Let the legal system work before NCAA gets involved. The legal system will probably result in jail time for the key parties in the coverup, No need to punish the players.
I agree. No student athletes involved, no NCAA. The fallout, lawsuits, and criminal charges for PSU will go on forever. Those involved will publicly and probably financially ruined before this is all over. Let the football program try to go on !!!!!!
If the NCAA digs they'll find the manner with which Joe Paterno and the Penn State administration covered up child rape they also used to cover up athlete indiscretions. The football program was running the university and if the football program could use it's influence to sweep the sexual abuse of children under the rug you know they did the same thing with other stuff.
Go get 'em.
Here's a post from another board that also succinctly sums up the way I feel.
Penn State and its head coach, president, and other admins directly covered up criminal activity of the worst kind which happened in their football facilities in order to protect the image and name of Penn State. This was done to help the football program as they knew the info getting out would hurt recruiting and donations to the school. Thus, their actions fall directly in line with lying in order to not have a competitive disadvantage in football and, in turn, the cover up of child rape could be considered in terms of gaining a competitive advantage.
The NCAA should have the ability to be all over this and if they can't it is a joke. The criminal and civil parts will play out in the courts but Penn State should burn from NCAA sanctions as people directly involved with running the program let these crimes go on in order to save their recruiting and football program's image. I mean come on, they let kid's be raped by a predator for years instead of risking any harm to Penn State football. How in the hell could this ever be considered not punishable?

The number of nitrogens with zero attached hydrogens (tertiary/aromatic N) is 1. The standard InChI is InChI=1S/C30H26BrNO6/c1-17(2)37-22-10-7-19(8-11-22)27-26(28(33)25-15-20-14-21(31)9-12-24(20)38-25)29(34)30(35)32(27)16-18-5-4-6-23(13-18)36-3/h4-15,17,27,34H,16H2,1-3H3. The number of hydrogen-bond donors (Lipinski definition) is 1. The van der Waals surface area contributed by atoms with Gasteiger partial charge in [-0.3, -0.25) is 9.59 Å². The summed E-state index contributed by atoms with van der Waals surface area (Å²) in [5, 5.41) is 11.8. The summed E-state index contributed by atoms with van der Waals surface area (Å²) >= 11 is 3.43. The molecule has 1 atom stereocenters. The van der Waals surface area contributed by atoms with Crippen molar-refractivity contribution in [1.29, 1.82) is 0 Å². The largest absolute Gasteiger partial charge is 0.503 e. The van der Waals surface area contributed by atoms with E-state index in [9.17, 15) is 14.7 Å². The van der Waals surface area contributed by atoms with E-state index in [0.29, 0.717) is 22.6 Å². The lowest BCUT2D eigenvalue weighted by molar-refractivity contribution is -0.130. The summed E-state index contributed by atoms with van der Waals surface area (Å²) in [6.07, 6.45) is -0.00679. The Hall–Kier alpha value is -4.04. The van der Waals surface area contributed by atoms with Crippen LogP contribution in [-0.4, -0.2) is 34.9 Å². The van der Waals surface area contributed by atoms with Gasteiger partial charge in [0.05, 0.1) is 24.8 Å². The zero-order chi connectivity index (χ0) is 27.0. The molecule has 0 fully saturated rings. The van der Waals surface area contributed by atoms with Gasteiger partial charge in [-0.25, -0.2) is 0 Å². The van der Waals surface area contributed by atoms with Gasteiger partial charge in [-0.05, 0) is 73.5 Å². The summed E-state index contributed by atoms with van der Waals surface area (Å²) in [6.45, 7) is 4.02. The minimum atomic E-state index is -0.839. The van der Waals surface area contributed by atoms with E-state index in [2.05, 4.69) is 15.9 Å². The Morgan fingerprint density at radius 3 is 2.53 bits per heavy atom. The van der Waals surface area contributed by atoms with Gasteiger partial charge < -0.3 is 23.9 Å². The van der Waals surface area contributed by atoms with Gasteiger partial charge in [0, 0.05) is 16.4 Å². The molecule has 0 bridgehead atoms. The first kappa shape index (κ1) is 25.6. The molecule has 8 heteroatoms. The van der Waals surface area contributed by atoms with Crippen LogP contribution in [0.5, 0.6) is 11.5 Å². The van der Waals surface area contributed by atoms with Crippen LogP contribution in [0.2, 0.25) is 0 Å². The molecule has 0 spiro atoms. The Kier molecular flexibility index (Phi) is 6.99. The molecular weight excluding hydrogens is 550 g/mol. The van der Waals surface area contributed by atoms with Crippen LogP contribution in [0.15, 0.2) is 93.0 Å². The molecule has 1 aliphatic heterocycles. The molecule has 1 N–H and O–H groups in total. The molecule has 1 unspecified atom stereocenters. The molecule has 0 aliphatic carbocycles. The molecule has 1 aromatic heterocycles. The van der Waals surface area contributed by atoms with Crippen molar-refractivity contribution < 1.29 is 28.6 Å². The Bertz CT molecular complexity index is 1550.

PSU football gain no advantage on the field because of the coverup therefore no NCAA violation
Yes they did or else Joe Paterno wouldn't have worked to cover it up. Rather than expose a child rapist and risk the perception of the football program and university they covered it up and let more kids get raped.
This makes a lot of sense. The players were "victim age" when a lot of this was happening.
We're talking about the NCAA here...should they get involved? Yes, & they should issue a 1-year death penalty to PSU
It's taken the NCAA about 50 years to come up with a 4-team playoff...if it's taken that long for a simple playoff plan, anybody really have any hope they'll know how to handle the Penn St mess?
This post was edited by mcb0703 21 months ago
I thought at first that you needed to punish just those that were involved in the coverup but as more reports come out I think the NCAA needs to punish the Penn State program in order to change the football first culture. Penn State had more donations than ever this past year after the scandal so they are not going to be hurt financially. If you go to any of their boards they are all in denial and making excuses for Paterno and the football program. They have a top 15 recruiting class so far. It is business as usual once they pay off the victims and back to protecting Penn State football at all costs.
What exactly is a 1 year death penalty?
Ambiguous source. Possibly misread it.
This post was edited by bierce 21 months ago